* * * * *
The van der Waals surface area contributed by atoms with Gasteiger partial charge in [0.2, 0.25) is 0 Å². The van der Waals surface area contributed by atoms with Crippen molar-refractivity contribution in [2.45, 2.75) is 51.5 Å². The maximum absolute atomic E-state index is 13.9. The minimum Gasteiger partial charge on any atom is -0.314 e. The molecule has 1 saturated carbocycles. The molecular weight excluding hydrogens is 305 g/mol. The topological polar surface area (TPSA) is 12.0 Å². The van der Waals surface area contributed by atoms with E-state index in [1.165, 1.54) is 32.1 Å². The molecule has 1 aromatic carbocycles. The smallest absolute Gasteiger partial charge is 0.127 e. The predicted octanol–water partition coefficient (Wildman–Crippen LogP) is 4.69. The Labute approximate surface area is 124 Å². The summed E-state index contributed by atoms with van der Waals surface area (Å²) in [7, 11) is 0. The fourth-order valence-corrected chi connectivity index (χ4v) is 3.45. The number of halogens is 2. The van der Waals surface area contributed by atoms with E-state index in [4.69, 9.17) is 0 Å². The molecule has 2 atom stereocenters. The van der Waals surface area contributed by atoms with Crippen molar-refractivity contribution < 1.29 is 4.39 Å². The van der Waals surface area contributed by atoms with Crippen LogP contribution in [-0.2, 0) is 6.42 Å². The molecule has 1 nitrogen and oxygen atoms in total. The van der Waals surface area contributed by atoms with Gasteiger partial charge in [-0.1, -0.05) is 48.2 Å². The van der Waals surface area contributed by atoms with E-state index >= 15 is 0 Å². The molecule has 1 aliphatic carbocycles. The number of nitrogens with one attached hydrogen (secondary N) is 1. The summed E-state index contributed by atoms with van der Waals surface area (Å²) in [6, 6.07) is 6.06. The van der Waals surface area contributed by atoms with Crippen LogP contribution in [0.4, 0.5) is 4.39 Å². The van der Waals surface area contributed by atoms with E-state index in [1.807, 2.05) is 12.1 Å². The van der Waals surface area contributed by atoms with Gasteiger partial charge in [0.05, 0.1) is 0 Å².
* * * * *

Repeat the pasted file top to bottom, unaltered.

The van der Waals surface area contributed by atoms with Gasteiger partial charge in [0.2, 0.25) is 0 Å². The van der Waals surface area contributed by atoms with Crippen molar-refractivity contribution in [2.45, 2.75) is 51.5 Å². The maximum absolute atomic E-state index is 13.9. The minimum Gasteiger partial charge on any atom is -0.314 e. The molecule has 1 saturated carbocycles. The molecular weight excluding hydrogens is 305 g/mol. The topological polar surface area (TPSA) is 12.0 Å². The van der Waals surface area contributed by atoms with E-state index in [1.165, 1.54) is 32.1 Å². The molecule has 1 aromatic carbocycles. The smallest absolute Gasteiger partial charge is 0.127 e. The predicted octanol–water partition coefficient (Wildman–Crippen LogP) is 4.69. The Labute approximate surface area is 124 Å². The summed E-state index contributed by atoms with van der Waals surface area (Å²) in [7, 11) is 0. The fourth-order valence-corrected chi connectivity index (χ4v) is 3.45. The number of halogens is 2. The van der Waals surface area contributed by atoms with E-state index in [4.69, 9.17) is 0 Å². The molecule has 2 atom stereocenters. The van der Waals surface area contributed by atoms with Crippen molar-refractivity contribution < 1.29 is 4.39 Å². The van der Waals surface area contributed by atoms with Crippen LogP contribution in [-0.2, 0) is 6.42 Å². The molecule has 1 nitrogen and oxygen atoms in total. The van der Waals surface area contributed by atoms with Gasteiger partial charge in [-0.1, -0.05) is 48.2 Å². The van der Waals surface area contributed by atoms with E-state index >= 15 is 0 Å². The molecule has 1 aliphatic carbocycles. The number of nitrogens with one attached hydrogen (secondary N) is 1. The summed E-state index contributed by atoms with van der Waals surface area (Å²) in [6, 6.07) is 6.06. The van der Waals surface area contributed by atoms with Crippen LogP contribution in [0.4, 0.5) is 4.39 Å². The van der Waals surface area contributed by atoms with E-state index in [1.807, 2.05) is 12.1 Å². The van der Waals surface area contributed by atoms with Gasteiger partial charge in [0.05, 0.1) is 0 Å².